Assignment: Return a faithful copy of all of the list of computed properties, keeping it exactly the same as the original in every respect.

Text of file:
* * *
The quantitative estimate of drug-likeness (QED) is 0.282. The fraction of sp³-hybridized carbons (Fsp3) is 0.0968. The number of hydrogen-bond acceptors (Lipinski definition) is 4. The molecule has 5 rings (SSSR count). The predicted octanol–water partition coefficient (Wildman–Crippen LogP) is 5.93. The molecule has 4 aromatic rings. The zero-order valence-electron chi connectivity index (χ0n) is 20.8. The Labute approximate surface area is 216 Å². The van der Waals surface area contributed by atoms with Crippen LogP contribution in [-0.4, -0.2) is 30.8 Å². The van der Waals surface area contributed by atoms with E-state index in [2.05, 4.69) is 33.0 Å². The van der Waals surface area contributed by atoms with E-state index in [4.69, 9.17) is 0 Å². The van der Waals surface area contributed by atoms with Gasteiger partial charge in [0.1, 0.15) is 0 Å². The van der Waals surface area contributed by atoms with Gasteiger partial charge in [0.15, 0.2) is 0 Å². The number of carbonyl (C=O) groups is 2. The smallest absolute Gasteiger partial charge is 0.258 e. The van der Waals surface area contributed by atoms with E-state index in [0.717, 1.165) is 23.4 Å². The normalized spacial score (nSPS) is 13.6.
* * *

The quantitative estimate of drug-likeness (QED) is 0.282. The fraction of sp³-hybridized carbons (Fsp3) is 0.0968. The number of hydrogen-bond acceptors (Lipinski definition) is 4. The molecule has 5 rings (SSSR count). The predicted octanol–water partition coefficient (Wildman–Crippen LogP) is 5.93. The molecule has 4 aromatic rings. The zero-order valence-electron chi connectivity index (χ0n) is 20.8. The Labute approximate surface area is 216 Å². The van der Waals surface area contributed by atoms with Crippen LogP contribution in [-0.4, -0.2) is 30.8 Å². The van der Waals surface area contributed by atoms with E-state index in [2.05, 4.69) is 33.0 Å². The van der Waals surface area contributed by atoms with E-state index in [4.69, 9.17) is 0 Å². The van der Waals surface area contributed by atoms with Gasteiger partial charge in [0.1, 0.15) is 0 Å². The van der Waals surface area contributed by atoms with Gasteiger partial charge in [0.15, 0.2) is 0 Å². The number of carbonyl (C=O) groups is 2. The smallest absolute Gasteiger partial charge is 0.258 e. The van der Waals surface area contributed by atoms with E-state index in [0.717, 1.165) is 23.4 Å². The normalized spacial score (nSPS) is 13.6.